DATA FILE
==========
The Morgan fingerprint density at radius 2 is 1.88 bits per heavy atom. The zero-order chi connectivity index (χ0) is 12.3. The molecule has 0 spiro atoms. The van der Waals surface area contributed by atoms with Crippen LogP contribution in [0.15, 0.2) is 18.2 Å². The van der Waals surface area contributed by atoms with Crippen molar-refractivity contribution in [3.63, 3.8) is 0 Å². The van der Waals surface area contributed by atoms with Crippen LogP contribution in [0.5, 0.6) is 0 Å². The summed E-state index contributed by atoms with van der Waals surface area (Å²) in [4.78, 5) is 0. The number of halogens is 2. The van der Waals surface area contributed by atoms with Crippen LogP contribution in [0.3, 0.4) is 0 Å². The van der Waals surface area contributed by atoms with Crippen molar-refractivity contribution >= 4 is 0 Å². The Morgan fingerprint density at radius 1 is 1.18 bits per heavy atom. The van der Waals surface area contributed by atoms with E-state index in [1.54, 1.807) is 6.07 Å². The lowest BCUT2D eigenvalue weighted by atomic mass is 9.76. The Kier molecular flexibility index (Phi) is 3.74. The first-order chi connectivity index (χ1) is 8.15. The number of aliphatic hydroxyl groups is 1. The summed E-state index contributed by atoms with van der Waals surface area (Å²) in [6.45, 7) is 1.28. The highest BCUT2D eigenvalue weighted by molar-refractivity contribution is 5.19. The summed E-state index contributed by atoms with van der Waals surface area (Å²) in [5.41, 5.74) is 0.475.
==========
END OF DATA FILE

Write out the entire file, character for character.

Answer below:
The Morgan fingerprint density at radius 2 is 1.88 bits per heavy atom. The zero-order chi connectivity index (χ0) is 12.3. The molecule has 0 spiro atoms. The van der Waals surface area contributed by atoms with Crippen LogP contribution in [0.15, 0.2) is 18.2 Å². The van der Waals surface area contributed by atoms with Crippen molar-refractivity contribution in [3.63, 3.8) is 0 Å². The van der Waals surface area contributed by atoms with Crippen LogP contribution in [0.5, 0.6) is 0 Å². The summed E-state index contributed by atoms with van der Waals surface area (Å²) in [4.78, 5) is 0. The number of halogens is 2. The van der Waals surface area contributed by atoms with Crippen LogP contribution in [0.3, 0.4) is 0 Å². The van der Waals surface area contributed by atoms with Crippen molar-refractivity contribution >= 4 is 0 Å². The Morgan fingerprint density at radius 1 is 1.18 bits per heavy atom. The van der Waals surface area contributed by atoms with E-state index in [1.54, 1.807) is 6.07 Å². The lowest BCUT2D eigenvalue weighted by atomic mass is 9.76. The Kier molecular flexibility index (Phi) is 3.74. The first-order chi connectivity index (χ1) is 8.15. The number of aliphatic hydroxyl groups is 1. The summed E-state index contributed by atoms with van der Waals surface area (Å²) in [6.45, 7) is 1.28. The highest BCUT2D eigenvalue weighted by molar-refractivity contribution is 5.19. The summed E-state index contributed by atoms with van der Waals surface area (Å²) in [5.41, 5.74) is 0.475.